GTE and EGCG Suppress HMC-1-Stimulated Type I Collagen Expression in Keloid Fibroblasts by Interfering with PI-3K/Ak Signaling Pathway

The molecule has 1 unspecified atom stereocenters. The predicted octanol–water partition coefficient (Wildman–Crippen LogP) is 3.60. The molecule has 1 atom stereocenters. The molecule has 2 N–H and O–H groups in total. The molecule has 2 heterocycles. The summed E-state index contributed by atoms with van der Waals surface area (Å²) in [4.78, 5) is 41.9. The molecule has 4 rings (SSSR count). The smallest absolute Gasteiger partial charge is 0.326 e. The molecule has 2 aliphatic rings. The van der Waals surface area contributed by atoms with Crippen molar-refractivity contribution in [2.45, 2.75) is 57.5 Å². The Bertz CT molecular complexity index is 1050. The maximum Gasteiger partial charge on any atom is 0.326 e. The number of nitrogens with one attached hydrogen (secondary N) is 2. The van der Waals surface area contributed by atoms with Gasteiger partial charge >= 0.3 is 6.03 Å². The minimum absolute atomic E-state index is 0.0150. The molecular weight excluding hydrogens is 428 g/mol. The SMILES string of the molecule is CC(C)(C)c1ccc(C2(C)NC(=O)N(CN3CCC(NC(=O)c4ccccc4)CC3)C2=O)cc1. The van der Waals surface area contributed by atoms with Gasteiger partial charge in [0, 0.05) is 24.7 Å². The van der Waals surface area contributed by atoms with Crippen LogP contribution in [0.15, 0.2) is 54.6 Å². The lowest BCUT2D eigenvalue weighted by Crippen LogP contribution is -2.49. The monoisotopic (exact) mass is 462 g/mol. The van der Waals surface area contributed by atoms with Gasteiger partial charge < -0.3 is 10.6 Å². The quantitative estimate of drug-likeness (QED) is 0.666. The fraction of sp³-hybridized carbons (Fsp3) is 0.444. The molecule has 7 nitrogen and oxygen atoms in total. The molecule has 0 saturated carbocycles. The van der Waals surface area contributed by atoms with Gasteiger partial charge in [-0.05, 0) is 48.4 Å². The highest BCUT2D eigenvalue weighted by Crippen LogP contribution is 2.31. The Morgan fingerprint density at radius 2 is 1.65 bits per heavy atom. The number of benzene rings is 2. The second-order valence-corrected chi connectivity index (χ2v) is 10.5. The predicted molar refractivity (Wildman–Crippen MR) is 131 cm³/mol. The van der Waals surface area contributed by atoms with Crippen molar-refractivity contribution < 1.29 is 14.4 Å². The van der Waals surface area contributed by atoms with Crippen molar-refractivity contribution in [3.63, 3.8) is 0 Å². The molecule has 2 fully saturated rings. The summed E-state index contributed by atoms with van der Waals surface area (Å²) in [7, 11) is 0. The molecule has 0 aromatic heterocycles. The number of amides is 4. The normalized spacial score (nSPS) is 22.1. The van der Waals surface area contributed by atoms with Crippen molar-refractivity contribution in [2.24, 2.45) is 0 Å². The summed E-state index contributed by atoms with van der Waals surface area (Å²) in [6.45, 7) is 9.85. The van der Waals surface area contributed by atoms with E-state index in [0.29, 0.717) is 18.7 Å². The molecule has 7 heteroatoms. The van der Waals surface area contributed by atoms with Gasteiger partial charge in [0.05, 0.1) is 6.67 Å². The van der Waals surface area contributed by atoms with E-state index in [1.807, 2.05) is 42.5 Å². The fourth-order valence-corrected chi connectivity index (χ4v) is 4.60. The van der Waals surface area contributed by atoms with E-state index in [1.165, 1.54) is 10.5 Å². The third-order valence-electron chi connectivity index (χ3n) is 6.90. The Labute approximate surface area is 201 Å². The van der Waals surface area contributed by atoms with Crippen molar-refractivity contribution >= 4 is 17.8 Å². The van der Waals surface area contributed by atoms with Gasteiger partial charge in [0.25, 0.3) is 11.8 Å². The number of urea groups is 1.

Previous studies have shown that green tea and its major catechins not only have inhibitory effects on mast cell activation (Kakegawa et al., 1985; Yamamoto et al., 1998; Li et al., 2005), but also possess anti-fibrogenic activity in some animal models (Zhong et al., 2003; Kapoor et al., 2004; Nakamuta et al., 2005). These findings prompted us to explore whether green tea extract (GTE) and one of its major catechins, (−)-epigallocatechin-3-gallate (EGCG), had any effects on mast cell-stimulated type I collagen expression in keloid fibroblasts. To this purpose, keloid fibroblasts were pretreated with different concentrations of GTE or EGCG for 1 hour followed by co-culture with the same cell density of HMC-1 cells with direct cell-cell contact for 24 hours under normal culturing conditions, and type I collagen protein and pro-COL1A1 and COL1A2 gene mRNA levels were determined by Western blot and RT-PCR, respectively. Our results showed that pretreatment with GTE or EGCG led to a dose-dependent reduction in HMC-1-stimulated type I collagen protein production and mRNA messages in keloid fibroblasts (p<0.05) (FIGS. 4a and b; FIG. 4f). Immunofluorescence studies also showed that treatment with GTE significantly attenuated type I collagen signals in keloid fibroblasts stimulated by HMC-1 cells (FIG. 4e, the lower right panel v.s. the lower left panel). To find out whether GTE and EGCG have any effects on the basal level of type I collagen in keloid fibroblasts, cells were cultured in the presence of different concentrations of GTE or EGCG for 24 hours and type I collagen levels were determined by Western blot. Our results showed that treatment with GTE and EGCG inhibited the constitutive expression of type I collagen in a dose-dependent manner (FIGS. 4c and d). Similar results were observed by immunofluorescence studies (FIG. 4e, the upper right panel v.s. the upper left panel). To rule out the possibility that the inhibitory effect of GTE and EGCG on type I collagen expression was due to cellular toxicity, cell viability was determined using MTT assay. No obvious changes in cell viability were observed in both keloid fibroblasts and HMC-1 cells after treatment with different concentrations of GTE and EGCG under normal conditions for 24 hours (FIG. 4g).